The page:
95.7 (44/46)

 CE-MRCA+MPI/LGE

100 (34/34)

58.3 (7/12)

89.1 (41/46)

 LGE

41.2 (14/34)

91.7 (11/12)

54.3 (25/46)

 CE-MRCA+LGE

97.1 (33/34)

83.3 (10/12)

93.5 (43/46)

Vessel Basis (N = 138, CAD 30.4%)

 MPI

67.9 (38/56)

82.9 (68/82)

76.8 (106/138)

 MPI/LGE

67.9 (38/56)

82.9 (68/82)

76.8 (106/138)

 CE-MRCA

89.3 (50/56)

89.0 (73/82)

89.1 (123/138)

 CE-MRCA+MPI/LGE

94.6 (53/56)

73.2 (60/82)

81.9 113/138)

 LGE

28.6 (16/56)

95.1(78/82)

68.1 (94/138)

 CE-MRCA+LGE

89.3 (50/56)

84.1(69/82)

86.2 (119/138)

Image quality and assessability of MRCA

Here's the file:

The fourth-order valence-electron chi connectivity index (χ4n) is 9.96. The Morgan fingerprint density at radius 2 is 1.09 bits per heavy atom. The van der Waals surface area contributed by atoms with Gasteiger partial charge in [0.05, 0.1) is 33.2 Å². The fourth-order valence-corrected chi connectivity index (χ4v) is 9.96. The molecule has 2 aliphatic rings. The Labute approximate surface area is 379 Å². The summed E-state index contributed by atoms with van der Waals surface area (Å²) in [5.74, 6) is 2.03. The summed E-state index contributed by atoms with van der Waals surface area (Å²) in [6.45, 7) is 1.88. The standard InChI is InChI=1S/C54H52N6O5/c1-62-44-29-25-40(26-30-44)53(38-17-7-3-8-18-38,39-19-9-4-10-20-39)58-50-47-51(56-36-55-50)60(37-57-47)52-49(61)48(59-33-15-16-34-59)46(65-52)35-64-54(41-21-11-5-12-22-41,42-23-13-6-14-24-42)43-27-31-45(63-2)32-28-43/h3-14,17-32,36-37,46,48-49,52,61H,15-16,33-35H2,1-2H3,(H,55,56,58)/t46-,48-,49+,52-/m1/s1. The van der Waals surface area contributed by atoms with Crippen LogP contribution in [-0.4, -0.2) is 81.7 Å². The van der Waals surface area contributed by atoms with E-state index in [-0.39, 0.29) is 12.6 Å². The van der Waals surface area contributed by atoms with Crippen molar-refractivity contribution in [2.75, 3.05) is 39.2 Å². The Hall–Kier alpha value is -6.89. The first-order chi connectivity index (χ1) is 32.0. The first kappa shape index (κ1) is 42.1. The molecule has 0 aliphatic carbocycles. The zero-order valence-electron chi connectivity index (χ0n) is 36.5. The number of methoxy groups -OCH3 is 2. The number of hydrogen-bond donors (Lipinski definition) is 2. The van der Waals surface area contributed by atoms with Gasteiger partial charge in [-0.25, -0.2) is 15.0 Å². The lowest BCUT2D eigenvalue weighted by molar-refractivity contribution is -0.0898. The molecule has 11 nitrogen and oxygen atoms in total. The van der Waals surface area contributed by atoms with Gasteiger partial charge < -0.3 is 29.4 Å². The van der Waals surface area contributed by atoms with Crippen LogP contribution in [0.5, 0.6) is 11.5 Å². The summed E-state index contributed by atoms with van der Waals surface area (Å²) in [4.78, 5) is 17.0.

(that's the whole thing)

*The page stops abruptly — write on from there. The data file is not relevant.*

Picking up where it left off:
A total of 90.2% (46/51) of CE-MRCA studies were included in data analysis. Five patients were excluded: CE-MRCA was aborted in three patients due to extremely low respiratory gating efficiency (navigator efficiency< 20% by the time half of the imaging data were collected); severe motion artifacts were present in two patients as evaluated by an experienced radiologist. The mean scan time was 10.4 ± 3.2 min, ranging from 3.9 to 19.5 min. Patients did not receive medicine to reduce their heart rate (HR), thus 22 patients had a HR > 65 bpm and 24 patients had HR ≤ 65 bpm, with a mean HR of 67.3 ± 9.6 bpm. The average navigator respiratory gating efficiency was 35.0 ± 9.1%. CE-MRCA was acquired during diastole in 21 patients (77% with HR ≤ 65 bpm) and during systole in 25 (67% with HR > 65 bpm). The average scan time of patients with diastolic acquisition was similar to that of systolic acquisition (10.3 ± 2.6 min vs. 10.4 ± 3.8 min, p = 0.28).